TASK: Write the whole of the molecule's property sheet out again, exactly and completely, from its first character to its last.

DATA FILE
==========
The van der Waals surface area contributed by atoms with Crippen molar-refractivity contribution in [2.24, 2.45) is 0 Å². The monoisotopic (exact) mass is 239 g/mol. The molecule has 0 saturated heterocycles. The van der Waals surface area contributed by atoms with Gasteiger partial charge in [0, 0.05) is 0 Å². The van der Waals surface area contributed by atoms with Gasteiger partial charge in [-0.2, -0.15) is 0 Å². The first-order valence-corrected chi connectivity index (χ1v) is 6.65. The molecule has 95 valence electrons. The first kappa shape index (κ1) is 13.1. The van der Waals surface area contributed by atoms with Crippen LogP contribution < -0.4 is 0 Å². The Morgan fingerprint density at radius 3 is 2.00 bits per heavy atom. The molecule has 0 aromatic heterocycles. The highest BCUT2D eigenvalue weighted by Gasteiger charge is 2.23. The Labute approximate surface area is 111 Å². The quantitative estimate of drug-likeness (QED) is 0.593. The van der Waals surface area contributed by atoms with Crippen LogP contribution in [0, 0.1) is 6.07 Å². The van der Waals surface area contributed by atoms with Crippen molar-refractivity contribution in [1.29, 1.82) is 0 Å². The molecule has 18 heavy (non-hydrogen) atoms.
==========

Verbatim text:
The van der Waals surface area contributed by atoms with Crippen molar-refractivity contribution in [2.24, 2.45) is 0 Å². The monoisotopic (exact) mass is 239 g/mol. The molecule has 0 saturated heterocycles. The van der Waals surface area contributed by atoms with Gasteiger partial charge in [0, 0.05) is 0 Å². The van der Waals surface area contributed by atoms with Gasteiger partial charge in [-0.2, -0.15) is 0 Å². The first-order valence-corrected chi connectivity index (χ1v) is 6.65. The molecule has 95 valence electrons. The first kappa shape index (κ1) is 13.1. The van der Waals surface area contributed by atoms with Crippen LogP contribution < -0.4 is 0 Å². The Morgan fingerprint density at radius 3 is 2.00 bits per heavy atom. The molecule has 0 aromatic heterocycles. The highest BCUT2D eigenvalue weighted by Gasteiger charge is 2.23. The Labute approximate surface area is 111 Å². The quantitative estimate of drug-likeness (QED) is 0.593. The van der Waals surface area contributed by atoms with Crippen LogP contribution in [0, 0.1) is 6.07 Å². The van der Waals surface area contributed by atoms with Crippen molar-refractivity contribution in [1.29, 1.82) is 0 Å². The molecule has 18 heavy (non-hydrogen) atoms.